Sultan-Quli Qutb-ul-Mulk, the founder of this dynasty, traced his descent from a Turkish tribe known as Qara-Quyunlu. Most of the members of this tribe were killed by a hostile tribe Aq-Quyunlu (the white sheep) headed by Hasan.
However, Qutb-ul-Mulk’s grandfather Pir Quli escaped but finding the atmosphere very unsafe, his son Uwais-Quli sent his son Sultan-Quli to India. The latter was 20 years of age when he reached Deccan during the reign of the Bahmani Sultan Muhammad Shah III.
The stars of the Bahmanis were still on the ascendant with the dowager queen and Mahmud Gawan, the great wazir still at helm of affairs. But the situation changed with the death of the Queen in 1572 followed by the murder of Mahmud Gawan in 1582.
The Deccani-Afaqi quarrels further worsened the situation. Qasim Barid, as already narrated, raised himself to the position of a prime minister. These internecine feuds led to the dis-integration of the Bahmani Empire. The governors of the distant provinces such as Bijapur, Ahmadnagar, and Berar became autonomous.
It was during these critical times that Shah-Quli was able to rise from one position to another through his bravery, skill and statesmanship. The Tilangana province was posing a serious problem to the new Bahmani king Shihab-ud-din Mahmud. Sultan-Quli took upon this hazardous expedition and crushed the rebellion.
He further endeared himself to the Sultan when he saved his life in 1487 at the hands of rebellious Deccanis at Bidar. The rebellion of the thanedar of Goa, Bahadur Gilani, provided him with another opportunity.
He accompanied the Sultan along with Qutb-ul-Mulk Deccani. The latter was killed in a battle and the title of Qutb-ul-Mulk was conferred on him. He brought the campaign to a successful end and was awarded the governorship of Tilangana.
The weakness of the Bahmani kingdom led many of the governors to declare themselves independent and Qutb-ul-Mulk also assumed an autonomous position. But he continued to recognize the Bahmani sultans and send them rich presents. He did not assume the title of ‘Shah’ and till his end was known as Qutb-ul-Mulk.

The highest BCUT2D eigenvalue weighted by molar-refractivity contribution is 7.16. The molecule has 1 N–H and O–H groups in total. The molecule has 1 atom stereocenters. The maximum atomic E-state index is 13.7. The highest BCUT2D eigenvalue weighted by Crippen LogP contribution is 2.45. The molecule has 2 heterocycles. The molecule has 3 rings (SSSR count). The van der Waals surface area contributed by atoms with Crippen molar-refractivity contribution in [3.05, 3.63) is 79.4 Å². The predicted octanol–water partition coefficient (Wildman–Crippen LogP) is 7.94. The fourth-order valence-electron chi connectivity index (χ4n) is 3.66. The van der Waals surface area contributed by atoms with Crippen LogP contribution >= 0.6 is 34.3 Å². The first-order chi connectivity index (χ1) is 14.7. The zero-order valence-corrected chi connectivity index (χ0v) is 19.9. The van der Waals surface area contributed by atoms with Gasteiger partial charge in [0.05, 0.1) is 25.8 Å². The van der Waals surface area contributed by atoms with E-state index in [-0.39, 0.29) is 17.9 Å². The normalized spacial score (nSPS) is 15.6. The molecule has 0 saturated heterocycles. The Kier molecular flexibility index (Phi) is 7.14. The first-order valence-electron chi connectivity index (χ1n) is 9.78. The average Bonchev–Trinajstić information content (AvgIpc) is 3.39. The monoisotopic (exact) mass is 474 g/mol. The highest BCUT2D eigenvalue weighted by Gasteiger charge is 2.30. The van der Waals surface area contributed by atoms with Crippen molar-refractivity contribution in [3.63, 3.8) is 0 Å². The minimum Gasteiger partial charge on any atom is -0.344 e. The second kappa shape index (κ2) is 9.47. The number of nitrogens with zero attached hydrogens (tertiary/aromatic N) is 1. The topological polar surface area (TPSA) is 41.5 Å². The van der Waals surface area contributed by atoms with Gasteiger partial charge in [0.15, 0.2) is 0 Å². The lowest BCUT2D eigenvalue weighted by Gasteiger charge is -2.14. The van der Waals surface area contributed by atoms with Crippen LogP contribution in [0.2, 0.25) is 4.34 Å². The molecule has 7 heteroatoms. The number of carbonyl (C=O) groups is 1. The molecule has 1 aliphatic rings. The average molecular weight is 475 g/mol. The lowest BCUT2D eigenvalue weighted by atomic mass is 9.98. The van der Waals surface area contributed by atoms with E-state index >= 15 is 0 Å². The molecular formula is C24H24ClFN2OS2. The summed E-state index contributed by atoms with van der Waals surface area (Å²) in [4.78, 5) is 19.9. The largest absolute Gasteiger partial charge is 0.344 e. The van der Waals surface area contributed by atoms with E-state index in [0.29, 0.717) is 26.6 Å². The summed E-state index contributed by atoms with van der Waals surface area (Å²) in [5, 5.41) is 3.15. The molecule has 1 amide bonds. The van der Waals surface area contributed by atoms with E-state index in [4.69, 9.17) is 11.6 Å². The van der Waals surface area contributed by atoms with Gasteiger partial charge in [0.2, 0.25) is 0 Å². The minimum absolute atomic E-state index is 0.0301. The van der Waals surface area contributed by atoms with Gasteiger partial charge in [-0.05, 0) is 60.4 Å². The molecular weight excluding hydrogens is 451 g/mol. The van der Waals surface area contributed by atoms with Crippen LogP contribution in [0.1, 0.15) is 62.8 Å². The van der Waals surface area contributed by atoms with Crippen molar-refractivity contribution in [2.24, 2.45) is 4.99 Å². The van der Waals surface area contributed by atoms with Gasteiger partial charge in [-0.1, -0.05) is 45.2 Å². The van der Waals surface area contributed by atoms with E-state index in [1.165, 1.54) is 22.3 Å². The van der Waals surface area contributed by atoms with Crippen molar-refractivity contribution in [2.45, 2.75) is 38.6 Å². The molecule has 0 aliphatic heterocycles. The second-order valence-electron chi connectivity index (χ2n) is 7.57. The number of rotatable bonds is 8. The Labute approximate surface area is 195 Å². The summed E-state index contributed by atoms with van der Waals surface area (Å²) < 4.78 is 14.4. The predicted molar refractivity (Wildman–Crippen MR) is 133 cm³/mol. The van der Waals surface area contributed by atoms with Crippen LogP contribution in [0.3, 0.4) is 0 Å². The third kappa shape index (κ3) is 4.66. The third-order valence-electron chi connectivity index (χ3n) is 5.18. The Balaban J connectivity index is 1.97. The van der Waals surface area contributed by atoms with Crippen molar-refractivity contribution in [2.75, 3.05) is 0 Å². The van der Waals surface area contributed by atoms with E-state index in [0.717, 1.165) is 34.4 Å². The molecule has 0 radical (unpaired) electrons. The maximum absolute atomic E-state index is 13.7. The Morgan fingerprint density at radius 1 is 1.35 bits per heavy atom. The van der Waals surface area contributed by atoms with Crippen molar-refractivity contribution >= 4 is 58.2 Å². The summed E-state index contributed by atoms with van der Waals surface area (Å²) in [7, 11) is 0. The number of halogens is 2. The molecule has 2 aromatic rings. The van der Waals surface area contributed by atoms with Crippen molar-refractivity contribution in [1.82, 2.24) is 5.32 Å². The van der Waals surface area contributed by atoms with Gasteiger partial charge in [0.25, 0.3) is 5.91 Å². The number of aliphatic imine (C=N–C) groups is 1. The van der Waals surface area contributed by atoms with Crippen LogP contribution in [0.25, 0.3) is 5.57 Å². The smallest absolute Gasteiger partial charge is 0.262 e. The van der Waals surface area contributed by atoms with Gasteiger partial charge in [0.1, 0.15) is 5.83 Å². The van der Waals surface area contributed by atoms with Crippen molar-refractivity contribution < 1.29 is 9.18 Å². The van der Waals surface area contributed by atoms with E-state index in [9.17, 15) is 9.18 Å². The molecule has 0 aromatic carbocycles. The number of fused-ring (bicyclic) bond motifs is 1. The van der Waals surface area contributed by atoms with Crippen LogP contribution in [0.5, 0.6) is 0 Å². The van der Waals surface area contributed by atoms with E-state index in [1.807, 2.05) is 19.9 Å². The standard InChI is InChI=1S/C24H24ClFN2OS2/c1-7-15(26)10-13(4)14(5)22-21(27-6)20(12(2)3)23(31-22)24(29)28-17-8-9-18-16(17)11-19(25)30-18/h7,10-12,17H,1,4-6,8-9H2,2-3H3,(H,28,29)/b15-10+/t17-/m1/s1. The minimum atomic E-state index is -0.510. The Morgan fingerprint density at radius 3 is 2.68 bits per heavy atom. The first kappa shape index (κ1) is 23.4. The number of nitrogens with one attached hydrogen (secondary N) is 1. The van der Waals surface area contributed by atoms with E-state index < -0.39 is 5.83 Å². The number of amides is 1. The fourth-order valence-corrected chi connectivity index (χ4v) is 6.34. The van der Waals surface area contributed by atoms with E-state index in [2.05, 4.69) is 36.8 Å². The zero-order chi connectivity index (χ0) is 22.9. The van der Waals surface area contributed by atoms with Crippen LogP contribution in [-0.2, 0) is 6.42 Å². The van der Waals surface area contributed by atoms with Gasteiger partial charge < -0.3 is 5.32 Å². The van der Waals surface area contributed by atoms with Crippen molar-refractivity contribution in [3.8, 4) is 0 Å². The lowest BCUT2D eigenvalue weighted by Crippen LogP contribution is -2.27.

Quli Qutb-ul-Mulk held at the time of his appointment as governor, the territory lying between the fortress of Golkonda and Warangal. Within this territory, he was anxious to select a centrally situated place for his capital.
The Golkonda hill which rises nearly four hundred feet from almost level ground and commands almost the whole area right up to the Godavari-Krishna doab was selected by him for this purpose. He laid the foundation of his capital near Golkonda and named it Mahmudnagar after the Bahmani sovereign.
He made it the seat of his government and strengthened the ramparts of the fort. He was anxious to extend his dominions but waited till the southern states were weakened through internecine wars. It was only in A.D. 1531 that he marched east-wards and captured Rajakonda and Devakonda.
It brought him into conflict with Achyuta Raya of Vijayanagar and a severe battle was fought at Pangal. Achyuta had to withdraw and the fort was captured by Qutb-ul-Mulk but the garrison was pardoned. He followed up with the capture of Ghanpura.
Qutb-ul-Mulk had now to face a powerful enemy in the person of Qiwam-ul-Mulk, a Bahmani noble who had occupied Elgandal and Malangur and even carried on raids in Telangana. Qiwamul was eventually defeated, and the forts recovered.
Qutb-ul-Mulk asked Darya of Berar to hand over the fugitive Qiwamul and also the territory of Haft Tappa which he had occupied. On his refusal, Qutb-ul-Mulk marched against him, defeated him and took possession of Haft Tappa.
Meanwhile, Shitab Khan had occupied Warangal. Qutb-ul-Mulk laid siege to the fort and captured it. But Shitab was able to get support from the chiefs of Kondapalli and Gajapati of Orissa but the allied armies were defeated at Palankchipur. A vast booty came into the hands of the conqueror who also occupied the whole of the coastline.